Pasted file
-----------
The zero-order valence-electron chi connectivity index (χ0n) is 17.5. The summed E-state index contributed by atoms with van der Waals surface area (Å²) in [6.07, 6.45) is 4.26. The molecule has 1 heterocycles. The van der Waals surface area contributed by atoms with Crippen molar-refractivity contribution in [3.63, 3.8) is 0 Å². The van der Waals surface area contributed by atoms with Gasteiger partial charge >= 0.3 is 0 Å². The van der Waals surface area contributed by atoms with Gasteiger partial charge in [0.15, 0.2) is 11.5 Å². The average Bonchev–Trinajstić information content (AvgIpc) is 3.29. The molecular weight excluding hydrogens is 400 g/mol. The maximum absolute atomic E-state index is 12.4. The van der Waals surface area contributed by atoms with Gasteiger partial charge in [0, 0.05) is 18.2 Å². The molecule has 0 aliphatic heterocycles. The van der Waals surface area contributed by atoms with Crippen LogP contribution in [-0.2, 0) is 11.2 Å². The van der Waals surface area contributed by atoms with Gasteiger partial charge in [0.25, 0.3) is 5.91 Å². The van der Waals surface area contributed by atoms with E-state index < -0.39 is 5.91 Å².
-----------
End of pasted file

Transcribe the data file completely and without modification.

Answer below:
The zero-order valence-electron chi connectivity index (χ0n) is 17.5. The summed E-state index contributed by atoms with van der Waals surface area (Å²) in [6.07, 6.45) is 4.26. The molecule has 1 heterocycles. The van der Waals surface area contributed by atoms with Crippen molar-refractivity contribution in [3.63, 3.8) is 0 Å². The van der Waals surface area contributed by atoms with Gasteiger partial charge >= 0.3 is 0 Å². The van der Waals surface area contributed by atoms with Gasteiger partial charge in [0.15, 0.2) is 11.5 Å². The average Bonchev–Trinajstić information content (AvgIpc) is 3.29. The molecular weight excluding hydrogens is 400 g/mol. The maximum absolute atomic E-state index is 12.4. The van der Waals surface area contributed by atoms with Gasteiger partial charge in [0, 0.05) is 18.2 Å². The molecule has 0 aliphatic heterocycles. The van der Waals surface area contributed by atoms with Crippen LogP contribution in [-0.2, 0) is 11.2 Å². The van der Waals surface area contributed by atoms with Gasteiger partial charge in [0.25, 0.3) is 5.91 Å². The van der Waals surface area contributed by atoms with E-state index < -0.39 is 5.91 Å².